Back in 2001, the NGO Voluntary Service Overseas (VSO) released a report examining the legacy of Live Aid and subsequent public fundraising attempts. The results of this were stark, detailing how ‘80% of the British public strongly associate the developing world with doom-laden images of famine disaster and Western aid’. Furthermore, ‘Victims are seen as less human’, Britain’s psychological relationship with Africa creates a ‘false sense of superiority and inferiority’ and defines the relationship between the developed and underdeveloped worlds as that of ‘powerful giver and grateful receiver’.
Importantly, whilst these forces have not receded, they are becoming more widely critiqued, with the public attention and debate surrounding David Lammy’s calling out of the stereotypes Comic Relief et al perpetuate, both in 2017 and 2019, the clearest example of this. Yet the focus of public debate remains stuck on the value of this form of charity, rather than shifting onto the question of why international companies like the MNC’s in Africa are able to continue their legal exploitation of African resources, stripping the continent of far more wealth than what Comic Relief and others bring in.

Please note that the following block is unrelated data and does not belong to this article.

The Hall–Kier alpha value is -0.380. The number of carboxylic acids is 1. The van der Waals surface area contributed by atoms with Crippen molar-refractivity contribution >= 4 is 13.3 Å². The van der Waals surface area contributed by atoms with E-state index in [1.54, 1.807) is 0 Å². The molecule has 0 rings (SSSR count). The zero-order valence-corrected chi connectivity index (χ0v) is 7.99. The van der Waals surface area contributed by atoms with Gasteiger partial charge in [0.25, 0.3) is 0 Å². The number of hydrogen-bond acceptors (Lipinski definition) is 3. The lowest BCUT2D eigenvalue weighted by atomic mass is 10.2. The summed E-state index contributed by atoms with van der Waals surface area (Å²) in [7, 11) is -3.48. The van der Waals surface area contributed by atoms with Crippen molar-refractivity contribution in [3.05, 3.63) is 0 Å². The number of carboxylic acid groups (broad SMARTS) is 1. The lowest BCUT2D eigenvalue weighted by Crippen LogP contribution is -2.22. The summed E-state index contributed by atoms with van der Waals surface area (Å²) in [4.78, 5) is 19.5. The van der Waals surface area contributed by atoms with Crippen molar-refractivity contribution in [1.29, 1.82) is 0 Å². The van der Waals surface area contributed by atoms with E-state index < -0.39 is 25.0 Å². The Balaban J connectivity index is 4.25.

This therefore represents the overall issue with the way we approach African development within the public sphere. There is pity, maybe a bit of guilt thrown in too, which produces national events like Comic Relief, but there is no anger. There is no public recognition and debate over the extent to which MNCs and other firms cheat African states and African people out of billions of dollars’ worth of resources and tax and the international financial system which facilitates this. We are too caught up in the peanuts Comic Relief spends in these countries, to notice our own corporations having a three-course dinner. Thus, whilst Comic Relief and other INGOs may produce some tangible benefits for communities across the African context, if we really want to see genuine development, we need to forget about these feel-good fundraisers, and address these entirely legal mechanisms of exploitation and return Africa to a point where is loses not one sparkle of gold.
National Institute for African Studies
Marriage, Z. (2018). The elephant in the room: offshore companies, liberalisation and extension of presidential power in DR Congo. Third World Quarterly, 889-905.
Olusoga, D. (2016). Black and British: A Forgotten History .London: Macmillan.
Scott, M. (2009). Marginalized, negative or trivial? Coverage of Africa in the UK press. Media, Culture and Society, 31(4), 533-557.